Jefferson City, Missouri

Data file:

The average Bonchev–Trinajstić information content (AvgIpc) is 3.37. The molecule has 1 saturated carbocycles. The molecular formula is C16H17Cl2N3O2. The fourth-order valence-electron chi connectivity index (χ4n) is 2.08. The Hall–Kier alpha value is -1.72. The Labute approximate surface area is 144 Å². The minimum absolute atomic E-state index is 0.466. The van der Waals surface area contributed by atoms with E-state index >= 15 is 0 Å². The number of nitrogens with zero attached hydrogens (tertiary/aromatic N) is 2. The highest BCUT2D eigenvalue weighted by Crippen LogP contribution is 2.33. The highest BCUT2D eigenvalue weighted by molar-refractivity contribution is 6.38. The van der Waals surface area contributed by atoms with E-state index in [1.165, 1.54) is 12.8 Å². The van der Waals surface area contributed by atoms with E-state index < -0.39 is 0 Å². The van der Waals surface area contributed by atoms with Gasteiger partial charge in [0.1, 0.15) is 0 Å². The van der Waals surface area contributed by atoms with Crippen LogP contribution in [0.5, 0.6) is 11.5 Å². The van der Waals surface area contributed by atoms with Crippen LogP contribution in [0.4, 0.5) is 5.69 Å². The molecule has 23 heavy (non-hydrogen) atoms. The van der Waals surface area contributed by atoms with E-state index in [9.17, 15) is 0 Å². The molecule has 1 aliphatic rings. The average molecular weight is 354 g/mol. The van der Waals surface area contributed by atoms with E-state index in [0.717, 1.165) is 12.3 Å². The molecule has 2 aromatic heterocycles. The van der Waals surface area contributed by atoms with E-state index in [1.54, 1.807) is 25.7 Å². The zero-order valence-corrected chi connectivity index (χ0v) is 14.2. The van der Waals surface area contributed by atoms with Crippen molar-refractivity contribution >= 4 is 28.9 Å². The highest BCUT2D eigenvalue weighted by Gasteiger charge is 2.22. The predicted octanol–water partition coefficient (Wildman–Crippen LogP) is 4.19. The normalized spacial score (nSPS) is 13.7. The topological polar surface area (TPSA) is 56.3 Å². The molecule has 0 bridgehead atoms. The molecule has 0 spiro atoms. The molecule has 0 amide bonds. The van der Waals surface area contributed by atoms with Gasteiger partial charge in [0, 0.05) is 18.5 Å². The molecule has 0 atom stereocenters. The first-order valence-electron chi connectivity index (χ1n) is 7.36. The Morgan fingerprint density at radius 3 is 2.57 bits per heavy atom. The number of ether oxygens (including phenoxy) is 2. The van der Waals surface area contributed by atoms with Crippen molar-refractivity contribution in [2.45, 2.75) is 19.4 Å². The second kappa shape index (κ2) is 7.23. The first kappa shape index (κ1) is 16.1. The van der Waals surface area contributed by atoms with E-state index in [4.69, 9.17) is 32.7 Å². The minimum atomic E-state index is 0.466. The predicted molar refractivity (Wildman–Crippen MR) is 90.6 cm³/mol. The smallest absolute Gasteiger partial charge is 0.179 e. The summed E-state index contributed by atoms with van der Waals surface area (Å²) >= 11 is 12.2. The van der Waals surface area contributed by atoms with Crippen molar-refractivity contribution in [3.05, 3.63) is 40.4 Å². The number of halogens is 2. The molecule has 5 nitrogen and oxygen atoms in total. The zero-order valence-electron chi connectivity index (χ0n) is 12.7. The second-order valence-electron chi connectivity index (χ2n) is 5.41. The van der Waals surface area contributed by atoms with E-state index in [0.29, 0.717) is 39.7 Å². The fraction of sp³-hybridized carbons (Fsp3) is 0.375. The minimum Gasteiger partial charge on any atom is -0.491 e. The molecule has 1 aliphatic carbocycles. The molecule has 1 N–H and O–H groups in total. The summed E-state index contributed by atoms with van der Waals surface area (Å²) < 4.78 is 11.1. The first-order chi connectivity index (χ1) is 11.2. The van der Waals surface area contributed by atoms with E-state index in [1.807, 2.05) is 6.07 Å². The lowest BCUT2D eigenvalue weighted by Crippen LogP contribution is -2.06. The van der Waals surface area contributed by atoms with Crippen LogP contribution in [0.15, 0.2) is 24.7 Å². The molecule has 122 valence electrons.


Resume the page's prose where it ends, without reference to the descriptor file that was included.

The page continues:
The wall surrounding the former Missouri State Penitentiary (MSP) is one of the oldest standing architectural structures in Jefferson City. Sections of the wall are estimated to have been built between 1833 and 1835, just prior to the prison’s opening in 1836. Over the years, inmates have carried out maintenance on the walls, rebuilding sections using locally quarried stone. For more than 150 years the wall divided what was essentially two communities operating within Jefferson City — the prison and the city proper. Approximately 20 years ago, reports noted structural issues with the walls and tuckpointing was recommended; however, funding was not available to do the necessary repairs. In May of 2019 an F3 tornado ripped through the Capitol Avenue Historic District, causing a large section of the wall on Capitol Avenue to crumble. Dual ownership of the land by both the State of Missouri and the Jefferson City Convention and Visitors Bureau has further complicated fundraising efforts. Adding to the structure’s peril is the threat of redevelopment in the MSP area. While the idea of redevelopment is considered good for the community, there is also support for retaining the penitentiary walls as a reminder of the city’s history. Advocates for the Missouri State Penitentiary Walls hope that listing the property on the Places in Peril will help publicize the threat and prevent the structure’s removal, allowing it to be incorporated into future redevelopment plans.